The Federal Trade Commission has extended the deadline for public comments from Nov. 30 to Dec. 7 on the agency’s new proposal to crack down on deceptive marketing of “free credit reports” on all media.
The deadline was extended after a request by the Illinois Attorney General’s Office, Consumer Protection Division, “on behalf of interested states,” the FTC said. Illinois officials requested the extension because it needed additional time to “compile data and file comprehensive comments.” The Illinois AG has displayed a prominent role in going after credit card and “free credit report” deceptive marketing practices.
The FTC’s new rule seeks to prevent consumer confusion in advertisements for “free credit reports.” In amendments to existing rules, the agency is also addressing certain marketing practices that “may interfere with a consumers’ ability” to obtain their free credit report from the three credit bureaus, as is required under federal law.
The Credit CARD Act of 2009 requires the FTC to issue a rule by February 22 to prevent the deceptive marketing of “free credit reports.” Specifically, the federal legislation requires that certain advertisements include prominent disclosures to prevent consumers from confusing these “free” offers with the federally-mandated free annual credit reports available through the “centralized source,” which is AnnualCreditReport.com.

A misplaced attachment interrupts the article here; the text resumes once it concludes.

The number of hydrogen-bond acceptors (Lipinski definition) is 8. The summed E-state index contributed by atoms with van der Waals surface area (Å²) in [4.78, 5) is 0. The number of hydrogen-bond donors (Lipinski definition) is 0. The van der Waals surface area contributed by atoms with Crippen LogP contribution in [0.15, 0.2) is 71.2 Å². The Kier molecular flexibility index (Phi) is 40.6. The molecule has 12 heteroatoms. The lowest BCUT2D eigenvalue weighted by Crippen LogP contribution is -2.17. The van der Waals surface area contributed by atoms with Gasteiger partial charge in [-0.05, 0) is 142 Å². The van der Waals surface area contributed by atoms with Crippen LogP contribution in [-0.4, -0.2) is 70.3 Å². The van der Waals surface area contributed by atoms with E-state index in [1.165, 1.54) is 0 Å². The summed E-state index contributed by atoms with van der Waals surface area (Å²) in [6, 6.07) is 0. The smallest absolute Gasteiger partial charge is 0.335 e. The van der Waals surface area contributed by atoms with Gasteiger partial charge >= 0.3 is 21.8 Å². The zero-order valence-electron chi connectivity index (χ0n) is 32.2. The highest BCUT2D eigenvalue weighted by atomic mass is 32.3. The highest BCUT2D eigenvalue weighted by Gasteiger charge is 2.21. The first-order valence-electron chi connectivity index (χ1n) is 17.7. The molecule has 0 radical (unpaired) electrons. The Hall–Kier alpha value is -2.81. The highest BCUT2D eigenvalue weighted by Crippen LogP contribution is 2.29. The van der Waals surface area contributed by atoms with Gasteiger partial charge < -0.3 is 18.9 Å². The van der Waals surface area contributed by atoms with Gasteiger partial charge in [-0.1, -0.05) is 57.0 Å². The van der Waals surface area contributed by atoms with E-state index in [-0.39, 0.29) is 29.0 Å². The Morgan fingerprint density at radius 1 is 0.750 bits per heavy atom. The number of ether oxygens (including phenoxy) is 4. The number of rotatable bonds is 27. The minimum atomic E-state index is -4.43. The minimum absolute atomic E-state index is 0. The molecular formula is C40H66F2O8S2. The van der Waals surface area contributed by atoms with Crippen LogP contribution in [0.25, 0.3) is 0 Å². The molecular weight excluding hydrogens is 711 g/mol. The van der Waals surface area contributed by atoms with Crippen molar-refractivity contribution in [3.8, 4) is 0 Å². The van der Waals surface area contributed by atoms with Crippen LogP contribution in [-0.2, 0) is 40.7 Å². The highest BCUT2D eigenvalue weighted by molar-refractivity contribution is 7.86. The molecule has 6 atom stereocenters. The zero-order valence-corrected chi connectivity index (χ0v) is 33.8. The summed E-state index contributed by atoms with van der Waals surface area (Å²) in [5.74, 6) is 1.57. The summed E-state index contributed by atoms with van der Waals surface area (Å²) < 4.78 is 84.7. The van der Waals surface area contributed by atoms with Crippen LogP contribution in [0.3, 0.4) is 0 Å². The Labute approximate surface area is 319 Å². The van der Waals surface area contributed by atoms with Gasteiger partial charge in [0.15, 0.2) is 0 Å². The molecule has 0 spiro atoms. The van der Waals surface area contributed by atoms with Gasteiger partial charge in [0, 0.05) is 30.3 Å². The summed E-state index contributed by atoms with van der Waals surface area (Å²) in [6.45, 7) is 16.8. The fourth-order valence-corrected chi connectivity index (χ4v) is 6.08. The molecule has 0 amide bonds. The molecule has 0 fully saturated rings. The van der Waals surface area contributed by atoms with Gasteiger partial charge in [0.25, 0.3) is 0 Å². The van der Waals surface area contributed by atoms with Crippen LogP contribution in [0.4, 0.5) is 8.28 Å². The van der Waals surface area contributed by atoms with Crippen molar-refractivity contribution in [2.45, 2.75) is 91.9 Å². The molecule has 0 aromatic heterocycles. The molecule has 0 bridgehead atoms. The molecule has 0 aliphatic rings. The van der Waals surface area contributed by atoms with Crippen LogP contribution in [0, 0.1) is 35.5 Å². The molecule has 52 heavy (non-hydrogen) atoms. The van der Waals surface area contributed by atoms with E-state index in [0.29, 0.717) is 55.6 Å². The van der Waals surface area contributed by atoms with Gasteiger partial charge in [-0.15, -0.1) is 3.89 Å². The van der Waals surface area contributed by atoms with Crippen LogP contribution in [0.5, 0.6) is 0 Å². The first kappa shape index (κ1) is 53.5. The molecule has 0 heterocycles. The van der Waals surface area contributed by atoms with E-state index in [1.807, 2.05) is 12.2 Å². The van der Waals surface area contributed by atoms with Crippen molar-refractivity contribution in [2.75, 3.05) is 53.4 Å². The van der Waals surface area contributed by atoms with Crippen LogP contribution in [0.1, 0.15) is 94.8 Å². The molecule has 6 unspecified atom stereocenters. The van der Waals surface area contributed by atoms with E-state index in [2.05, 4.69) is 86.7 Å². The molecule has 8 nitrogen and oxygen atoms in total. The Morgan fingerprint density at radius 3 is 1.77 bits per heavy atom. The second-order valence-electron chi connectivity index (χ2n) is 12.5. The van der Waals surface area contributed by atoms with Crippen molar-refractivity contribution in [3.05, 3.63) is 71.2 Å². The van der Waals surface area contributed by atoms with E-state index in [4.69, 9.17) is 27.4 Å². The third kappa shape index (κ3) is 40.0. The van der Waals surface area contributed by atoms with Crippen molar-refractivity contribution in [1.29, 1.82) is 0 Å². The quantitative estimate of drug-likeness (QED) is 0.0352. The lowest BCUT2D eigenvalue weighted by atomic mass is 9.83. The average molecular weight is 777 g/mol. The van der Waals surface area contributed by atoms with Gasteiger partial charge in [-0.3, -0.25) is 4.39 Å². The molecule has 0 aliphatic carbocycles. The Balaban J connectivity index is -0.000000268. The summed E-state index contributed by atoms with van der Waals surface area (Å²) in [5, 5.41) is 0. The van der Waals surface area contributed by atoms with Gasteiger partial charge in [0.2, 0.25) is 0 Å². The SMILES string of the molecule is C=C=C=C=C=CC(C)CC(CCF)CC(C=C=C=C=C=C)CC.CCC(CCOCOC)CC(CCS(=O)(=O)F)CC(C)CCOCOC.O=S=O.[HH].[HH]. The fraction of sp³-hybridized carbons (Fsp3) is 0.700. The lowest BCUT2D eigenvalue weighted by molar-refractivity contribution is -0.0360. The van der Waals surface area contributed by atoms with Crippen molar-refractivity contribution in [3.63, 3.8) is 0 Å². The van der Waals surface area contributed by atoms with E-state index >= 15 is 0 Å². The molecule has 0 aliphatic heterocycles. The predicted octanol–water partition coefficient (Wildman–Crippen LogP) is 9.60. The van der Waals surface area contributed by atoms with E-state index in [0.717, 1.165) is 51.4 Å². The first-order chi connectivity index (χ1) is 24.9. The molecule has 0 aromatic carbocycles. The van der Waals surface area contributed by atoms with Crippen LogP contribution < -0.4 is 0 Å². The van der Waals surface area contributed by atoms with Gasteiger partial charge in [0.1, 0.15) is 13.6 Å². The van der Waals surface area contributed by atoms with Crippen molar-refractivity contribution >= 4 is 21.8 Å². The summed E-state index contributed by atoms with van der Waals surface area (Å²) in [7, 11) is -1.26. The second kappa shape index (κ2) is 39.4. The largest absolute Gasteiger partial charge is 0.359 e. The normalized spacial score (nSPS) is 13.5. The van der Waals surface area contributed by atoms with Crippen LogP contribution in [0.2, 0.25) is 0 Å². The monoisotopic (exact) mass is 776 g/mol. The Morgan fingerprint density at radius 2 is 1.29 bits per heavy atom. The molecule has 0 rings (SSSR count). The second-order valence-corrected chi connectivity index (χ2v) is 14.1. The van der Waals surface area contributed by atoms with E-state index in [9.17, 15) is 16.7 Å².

The FTC is expected to propose disclosures for television, radio, print, Internet, and other media. For example, for any Internet site offering free credit reports, a separate website “landing page” would have to say: “This is not the free credit report provided for by Federal law. To get your free report, visit www.AnnualCreditReport.com or call 877-322-8228.”
The agency, through a special webpage it has set up – http://www.ftc.gov/freereports – states it “has received complaints from consumers who thought they were ordering their free annual credit report, but instead paid hidden fees or agreed to unwanted services.
“Don’t be fooled by TV ads, email offers, or online search results,” the FTC states. “Go to the authorized source when you request your free report. ”
In an unusual move, the FTC has produced its own spoof videos featuring a trio remarkably similar to the “free credit report” slacker musicians in the commercials. In the FTC video, the young musicians sing a warning: “Other sites may turn your head; they say they’re free, don’t be misled. Once you’re in their tangled web, they’ll sell you something else instead.”
See related article:
It’s AnnualCreditReport.com, NOT the One With Catchy Jingle on T.V.